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A Sub-$700 Colt M4? The 5.56mm Colt Expanse. Full Review.

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For more information, visit http://www.colt.com/.

To purchase a Colt Expanse on GunsAmerica.com, click this link: https://www.gunsamerica.com/Search.aspx?T=Colt%20Expanse.

When it comes to ARs, it all goes back to Colt. Sure, Eugene Stoner at ArmaLite developed the 7.62mm AR-10 that would evolve to become the AR-15 in 5.56mm, but it was Colt who purchased the rights to the latter design and not only captured government contracts for it as the M16 family of firearms, but also brought it to the civilian market at first as the AR-15 SP1 and then as the “Sporter” family of AR-15 rifles.

The stripped down to the basics, the Expanse gives shooters an M4-style AR with the pony on the side and at an affordable price. Image courtesy of the manufacturer.

The stripped down to the basics, the Expanse gives shooters an M4-style AR with the pony on the side and at an affordable price. Image courtesy of the manufacturer.

Now, you should realize that while the AR is a well-accepted and extremely popular firearm today, it was extremely controversial in those early days. With a reputation for a perceived lack of reliability and power (compared against the more traditionally designed M14), the 5.56mm AR had heaps of criticism put upon it. And it was during this time that Colt was the only game in town for those who wanted a civilian-legal AR rifle, and it was not the huge market that it is today.

The CE1000 variant of the Expanse does not come with a forward assist button or dustcover door, but both can be added easily.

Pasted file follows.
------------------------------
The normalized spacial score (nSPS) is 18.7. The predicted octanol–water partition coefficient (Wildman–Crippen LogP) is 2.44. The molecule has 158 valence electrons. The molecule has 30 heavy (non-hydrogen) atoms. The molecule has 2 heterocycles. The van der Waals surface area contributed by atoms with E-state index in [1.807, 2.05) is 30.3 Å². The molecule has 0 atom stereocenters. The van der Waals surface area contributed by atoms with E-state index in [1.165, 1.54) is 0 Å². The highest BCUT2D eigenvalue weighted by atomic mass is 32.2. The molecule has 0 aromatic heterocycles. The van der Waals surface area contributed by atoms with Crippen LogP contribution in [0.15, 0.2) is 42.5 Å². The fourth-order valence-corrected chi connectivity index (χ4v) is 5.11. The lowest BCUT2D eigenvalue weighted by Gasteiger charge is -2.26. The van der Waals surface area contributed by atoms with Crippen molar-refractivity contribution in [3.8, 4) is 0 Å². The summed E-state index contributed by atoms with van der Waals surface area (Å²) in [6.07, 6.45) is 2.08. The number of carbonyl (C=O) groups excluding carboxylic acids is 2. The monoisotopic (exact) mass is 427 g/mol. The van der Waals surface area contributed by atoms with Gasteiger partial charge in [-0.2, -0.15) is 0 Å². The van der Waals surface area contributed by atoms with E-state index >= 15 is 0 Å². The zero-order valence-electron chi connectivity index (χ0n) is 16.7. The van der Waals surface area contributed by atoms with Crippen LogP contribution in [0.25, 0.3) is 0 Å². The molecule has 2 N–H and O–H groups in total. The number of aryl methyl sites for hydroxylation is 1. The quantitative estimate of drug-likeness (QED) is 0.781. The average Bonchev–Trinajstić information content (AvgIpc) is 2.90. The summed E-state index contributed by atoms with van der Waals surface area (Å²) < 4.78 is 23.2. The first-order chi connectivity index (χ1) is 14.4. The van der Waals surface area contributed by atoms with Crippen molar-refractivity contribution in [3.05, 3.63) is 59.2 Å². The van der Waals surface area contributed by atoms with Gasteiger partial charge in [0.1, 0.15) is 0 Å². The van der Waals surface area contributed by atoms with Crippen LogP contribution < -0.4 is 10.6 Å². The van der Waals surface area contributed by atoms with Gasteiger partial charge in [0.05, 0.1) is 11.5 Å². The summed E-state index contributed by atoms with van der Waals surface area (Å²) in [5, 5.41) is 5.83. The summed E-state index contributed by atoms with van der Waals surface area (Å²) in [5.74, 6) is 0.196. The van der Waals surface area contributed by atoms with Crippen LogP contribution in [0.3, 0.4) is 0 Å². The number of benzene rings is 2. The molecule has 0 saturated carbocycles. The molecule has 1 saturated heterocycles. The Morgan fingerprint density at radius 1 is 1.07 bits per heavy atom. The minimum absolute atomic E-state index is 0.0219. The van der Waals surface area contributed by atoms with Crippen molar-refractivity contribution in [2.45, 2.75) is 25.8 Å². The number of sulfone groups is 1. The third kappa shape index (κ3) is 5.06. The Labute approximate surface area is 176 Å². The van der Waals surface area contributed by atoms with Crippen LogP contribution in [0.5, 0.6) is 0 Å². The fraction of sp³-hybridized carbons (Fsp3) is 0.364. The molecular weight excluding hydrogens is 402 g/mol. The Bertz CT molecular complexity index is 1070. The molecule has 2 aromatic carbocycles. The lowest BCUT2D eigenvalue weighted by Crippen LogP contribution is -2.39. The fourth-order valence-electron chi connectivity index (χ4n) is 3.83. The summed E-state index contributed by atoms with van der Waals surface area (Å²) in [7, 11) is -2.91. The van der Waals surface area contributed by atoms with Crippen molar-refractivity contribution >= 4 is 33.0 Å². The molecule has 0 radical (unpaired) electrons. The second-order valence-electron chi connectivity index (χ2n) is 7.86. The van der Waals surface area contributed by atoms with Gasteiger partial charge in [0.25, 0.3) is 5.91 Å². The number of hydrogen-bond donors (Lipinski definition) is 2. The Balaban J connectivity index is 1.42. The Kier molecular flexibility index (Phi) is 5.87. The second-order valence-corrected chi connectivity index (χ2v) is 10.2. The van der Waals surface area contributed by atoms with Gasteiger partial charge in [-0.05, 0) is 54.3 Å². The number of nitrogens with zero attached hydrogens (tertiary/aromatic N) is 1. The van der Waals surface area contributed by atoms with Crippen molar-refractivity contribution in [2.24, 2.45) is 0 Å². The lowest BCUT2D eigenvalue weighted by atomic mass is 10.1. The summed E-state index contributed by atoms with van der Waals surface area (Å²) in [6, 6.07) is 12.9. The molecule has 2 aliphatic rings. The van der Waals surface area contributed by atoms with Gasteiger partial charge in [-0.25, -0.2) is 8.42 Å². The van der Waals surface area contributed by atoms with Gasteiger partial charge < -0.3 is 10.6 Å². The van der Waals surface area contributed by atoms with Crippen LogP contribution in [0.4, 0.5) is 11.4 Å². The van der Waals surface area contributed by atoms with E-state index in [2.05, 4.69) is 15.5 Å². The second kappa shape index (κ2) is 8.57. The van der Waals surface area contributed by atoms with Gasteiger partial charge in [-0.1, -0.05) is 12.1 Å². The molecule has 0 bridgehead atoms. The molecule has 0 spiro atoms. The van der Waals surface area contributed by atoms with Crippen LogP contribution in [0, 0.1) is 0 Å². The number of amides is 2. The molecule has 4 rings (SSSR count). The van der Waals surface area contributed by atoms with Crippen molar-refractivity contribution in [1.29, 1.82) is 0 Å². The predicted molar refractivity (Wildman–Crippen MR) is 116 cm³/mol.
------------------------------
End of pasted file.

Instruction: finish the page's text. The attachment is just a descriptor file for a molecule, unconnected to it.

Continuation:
The CE1000 variant of the Expanse does not come with a forward assist button or dustcover door, but both can be added easily.

Fast forward to today. While it seems like just about everybody is making the AR, the name Colt still carries a lot of weight when it comes to this design. They were the “first” in the minds of many civilian shooters, and the company has a long history of producing the design’s martial sibling for the U.S. military.

In fact, the first AR-15 I ever purchased was a Colt, because all of the other platforms were just wannabe copies in my mind. The Colt AR-15 was “The Real Thing.” The choice was like Coke versus the Always Save house brand of “Cola.” As time passed, other companies began to improve their platforms, while Colt began to take actions that indicated a questionable level of interest in the wants of the consumer market.

No political correctness here. This rifle comes standard with that evil bayonet lug!

No political correctness here. This rifle comes standard with that “evil” bayonet lug!

It started slowly and then got ridiculous. Colt changed the bolt carrier so that it would not trip an auto sear. Then they changed the size of the pin so that the holes were the wrong size to accept standard parts. The company decided that we could have a gun, but we could not put a bayonet on it. It also took the flash suppressor off because it made the rifle too dangerous.

Colt was living off of government contracts and borrowed money, and no longer had a fiscal need for the civilian market; it would slip us a few guns, but they were coasting along, avoiding the product-sharpening whetstone of the free market’s influence. To add injury to—well, injury—each of these iterations seemingly came with a complimentary price increase every year! All this time, more and more companies were producing ARs with the features customers wanted, and at very good price points. Thanks, capitalism! And, while Colt has made moves in recent years to get back into the civilian market, these lower-priced competitors were a constant thorn in the side of these efforts.

The Future of Colt

In late 2015, Colt announced that it was pushing back into the consumer market in a big way. Its program was based on a three-step strategy. Step One: Reduce the cost of inventory in the system. Step Two: Cut the price of the most popular models until the retail price is competitive with others in the market; eliminate the heavy premium for the pony on the side of the gun. Step Three: The most controversial part of the plan; only sell to stocking dealers. This requires the dealer to keep Colts in stock rather than merely ordering from Colt individually as needed. This third step was intended to boost sales by getting them into buyers’ vision and hands while they’re in the store browsing.